Showing posts with label Fiduciary. Show all posts
Showing posts with label Fiduciary. Show all posts

Wednesday, August 19, 2015

Financial Conflicts of Interest

We define a financial conflict of interest as a situation in which a person, institution or organization has more than one financial  interest in a particular investment vehicle or asset. The problem occurs when parties whose interests are singular, and thus not compromised, depend upon a conflicted individual or institution for primary advice concerning the purchase, sale or retention of the conflicted financial asset. The conflict "corrupts the motivation of the individual or organization" providing advice. 
According to the White House's Council of Economic Advisers, "conflicted retirement investment advice costs investors $17 billion each year,"
The US Department of Labor recently held a hearing on conflicts of interest in the provision of retirement investment advice. The goal of the hearing was to gather testimony on the Employee Benefits Security Administration's (EBSA) proposal to reduce conflicts of interest in the retirement advice marketplace.
As I noted in my testimony, and paraphrasing Martin Luther King, “All investors are caught in an inescapable network of mutuality, tied in a single garment of destiny. Whatever affects one investor directly, affects all investors indirectly.”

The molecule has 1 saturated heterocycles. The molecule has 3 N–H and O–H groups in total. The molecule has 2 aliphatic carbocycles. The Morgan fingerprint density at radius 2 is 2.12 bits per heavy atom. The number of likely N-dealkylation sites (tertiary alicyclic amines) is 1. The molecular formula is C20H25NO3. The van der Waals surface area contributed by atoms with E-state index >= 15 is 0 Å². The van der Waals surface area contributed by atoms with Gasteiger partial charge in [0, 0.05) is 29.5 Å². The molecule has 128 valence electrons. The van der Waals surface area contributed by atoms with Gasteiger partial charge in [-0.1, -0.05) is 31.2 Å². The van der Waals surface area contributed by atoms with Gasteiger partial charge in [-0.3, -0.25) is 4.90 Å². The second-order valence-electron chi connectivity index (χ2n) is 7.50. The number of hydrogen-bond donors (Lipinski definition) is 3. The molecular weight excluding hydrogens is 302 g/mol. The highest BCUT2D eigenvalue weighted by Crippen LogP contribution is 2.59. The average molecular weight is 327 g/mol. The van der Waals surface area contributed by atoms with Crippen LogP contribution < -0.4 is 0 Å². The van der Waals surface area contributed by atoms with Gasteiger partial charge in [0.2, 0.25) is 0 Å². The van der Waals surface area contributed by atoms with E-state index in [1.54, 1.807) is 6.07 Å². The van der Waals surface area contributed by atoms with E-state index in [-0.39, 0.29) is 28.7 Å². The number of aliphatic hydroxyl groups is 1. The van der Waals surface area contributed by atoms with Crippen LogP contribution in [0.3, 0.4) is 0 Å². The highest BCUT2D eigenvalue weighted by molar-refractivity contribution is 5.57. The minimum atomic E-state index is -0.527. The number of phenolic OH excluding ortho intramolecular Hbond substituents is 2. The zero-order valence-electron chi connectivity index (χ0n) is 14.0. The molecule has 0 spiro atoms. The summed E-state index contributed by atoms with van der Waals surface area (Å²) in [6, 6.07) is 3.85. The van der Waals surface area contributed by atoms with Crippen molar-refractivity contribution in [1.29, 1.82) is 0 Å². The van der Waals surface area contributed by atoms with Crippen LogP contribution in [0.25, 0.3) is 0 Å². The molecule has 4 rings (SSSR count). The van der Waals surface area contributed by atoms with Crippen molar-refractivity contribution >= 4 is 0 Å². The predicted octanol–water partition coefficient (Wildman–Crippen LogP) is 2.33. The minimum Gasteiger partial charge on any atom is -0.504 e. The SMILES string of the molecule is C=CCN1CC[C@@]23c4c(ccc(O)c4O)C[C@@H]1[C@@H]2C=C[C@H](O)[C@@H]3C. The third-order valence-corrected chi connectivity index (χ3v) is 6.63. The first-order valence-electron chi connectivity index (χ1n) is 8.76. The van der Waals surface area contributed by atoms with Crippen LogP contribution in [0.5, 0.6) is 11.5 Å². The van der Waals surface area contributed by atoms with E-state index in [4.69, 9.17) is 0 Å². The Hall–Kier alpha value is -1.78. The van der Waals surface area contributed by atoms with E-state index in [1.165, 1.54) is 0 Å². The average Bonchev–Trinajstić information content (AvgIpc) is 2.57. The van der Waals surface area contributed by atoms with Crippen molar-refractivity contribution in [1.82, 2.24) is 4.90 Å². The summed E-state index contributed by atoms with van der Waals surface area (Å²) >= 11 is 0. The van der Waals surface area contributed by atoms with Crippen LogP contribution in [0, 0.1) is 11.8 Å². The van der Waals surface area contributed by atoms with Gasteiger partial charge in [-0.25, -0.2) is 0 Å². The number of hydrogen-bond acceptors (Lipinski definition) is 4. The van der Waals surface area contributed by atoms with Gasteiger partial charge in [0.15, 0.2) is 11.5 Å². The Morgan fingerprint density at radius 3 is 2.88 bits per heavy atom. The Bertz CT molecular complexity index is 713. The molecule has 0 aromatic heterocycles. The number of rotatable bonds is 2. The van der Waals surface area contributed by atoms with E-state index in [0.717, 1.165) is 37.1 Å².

We agree with others who “see the need for better balance between short- and long-term investing.“  Unfortunately, little in the Department’s Conflict of Interest proposal serves to enhance that balance.
This is particularly important. As the market value of environmental, social and governance factors continues to grow, companies and investment managers will engage in fraudulent practices related to these factors. These practices will range from simple falsification of environmental, social and governance records to more sophisticated, but no less fraudulent methods related to environmental, social and governance ratings. We have provided evidence that unethical practices have flourished in capital market institutions, propelling ethical standards of behavior downward. Thus, unethical behavior has become standard in the financial services marketplace.
While the Department's proposal is flawed, it is the very least that can be done to begin to address the problem.